But what if the hair has been altered with coloring or various chemical treatments? No problem. In fact, such alterations could add another layer of individuality to hair found at a crime scene. Using Surface-enhanced Raman Spectroscopy (SERS), dyes and chemical treatments can be analyzed and such analysis can lead to the type of treatment and even the manufacturer of the product. This could prove to be critical evidence in connecting a suspect to a crime scene.



With Modern Forensic Science Is the Perfect Crime Impossible?



Probably. Likely. Not to mention that getting away with any crime requires a healthy dose of luck.

Professor Wesley Vernon of Huddersfield University agrees. To commit the perfect crime he says you must “get as far away as possible from the crime scene” and “pay someone to pay someone to pay someone to do it for you.”

And even these tricks are not likely to work. Bad luck being what bad luck is.


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Posted by on April 28, 2015 in Crime Scene, General Forensics


Crime and Science Radio: Forensic Science On Trial: The Honorable Donald Shelton On Forensic Science And The Courts

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Join Jan Burke and me as we welcome Judge Donald Shelton to Crime and Science Radio as he discusses the CSI Effect and many other legal issues.

BIO: Currently the Director of the Criminal Justice Program at the University of Michigan, the Honorable Donald E Shelton served as as the Chief Judge in the 22nd Judicial Court — the Washtenaw County Trial Court, where he had been a circuit court judge from 1990 until his retirement from the bench last year. In addition to his law degree, he has advanced degrees in Criminology, Criminal Justice and Judicial Studies, and has taught at the college level since 1971. He is the author of numerous books, articles, and studies on forensic science evidence and the judicial system — as well as other topics concerning criminal justice. Two of his most recent works are Forensic Science in Court: Challenges in the Twenty-first Century and Forensic Science Evidence: Can the Law Keep Up With Science?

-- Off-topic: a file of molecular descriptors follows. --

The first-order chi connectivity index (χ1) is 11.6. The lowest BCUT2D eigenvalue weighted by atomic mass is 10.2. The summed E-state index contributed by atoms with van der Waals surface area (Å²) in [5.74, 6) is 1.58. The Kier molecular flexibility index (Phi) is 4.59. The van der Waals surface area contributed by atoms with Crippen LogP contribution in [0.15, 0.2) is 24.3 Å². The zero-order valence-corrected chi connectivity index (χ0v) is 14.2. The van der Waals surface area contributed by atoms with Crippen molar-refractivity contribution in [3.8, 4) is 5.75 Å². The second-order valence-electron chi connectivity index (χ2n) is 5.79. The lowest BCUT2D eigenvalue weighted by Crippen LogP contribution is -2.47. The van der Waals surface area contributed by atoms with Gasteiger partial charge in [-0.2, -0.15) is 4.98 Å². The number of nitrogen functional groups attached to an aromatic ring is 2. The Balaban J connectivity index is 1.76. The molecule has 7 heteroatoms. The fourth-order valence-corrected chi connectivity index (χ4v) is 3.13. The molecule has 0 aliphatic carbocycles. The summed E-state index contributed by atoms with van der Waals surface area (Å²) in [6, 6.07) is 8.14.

Links to Selected Works of Hon. Donald E. Shelton

Selected works on Research Gate

Curriculum Vitae of Hon. Donald E. Shelton

“Forensic Science Evidence and Judicial Bias in Criminal Cases” The Judges’ Journal, American Bar Association 49.3 (2010): 18-24.

“Juror Expectations for Scientific Evidence in Criminal Cases: Perceptions and Reality About the “CSI Effect” Myth” Thomas M. Cooley Law Review 27.1 (2010): 1-35.

“Criminal Justice System Sees ‘CSI Effect’,” Tell Me More, National Public Radio, August 6, 2007,

“The ‘CSI Effect’: Does It Really Exist?” National Institute of Justice Website,

“Washtenaw County Circuit Court Judge Donald Shelton will retire in September, ” The Ann Arbor News, April 08, 2014

Studying Juror Expectations for Scientific Evidence: A New Model for Looking at the CSI Myth

An Indirect-Effects Model of Mediated Adjudication: The CSI Myth, the Tech Effect, and Metropolitan Jurors’ Expectations for Scientific Evidence

Forensic Science Evidence and Judicial Bias in Criminal Cases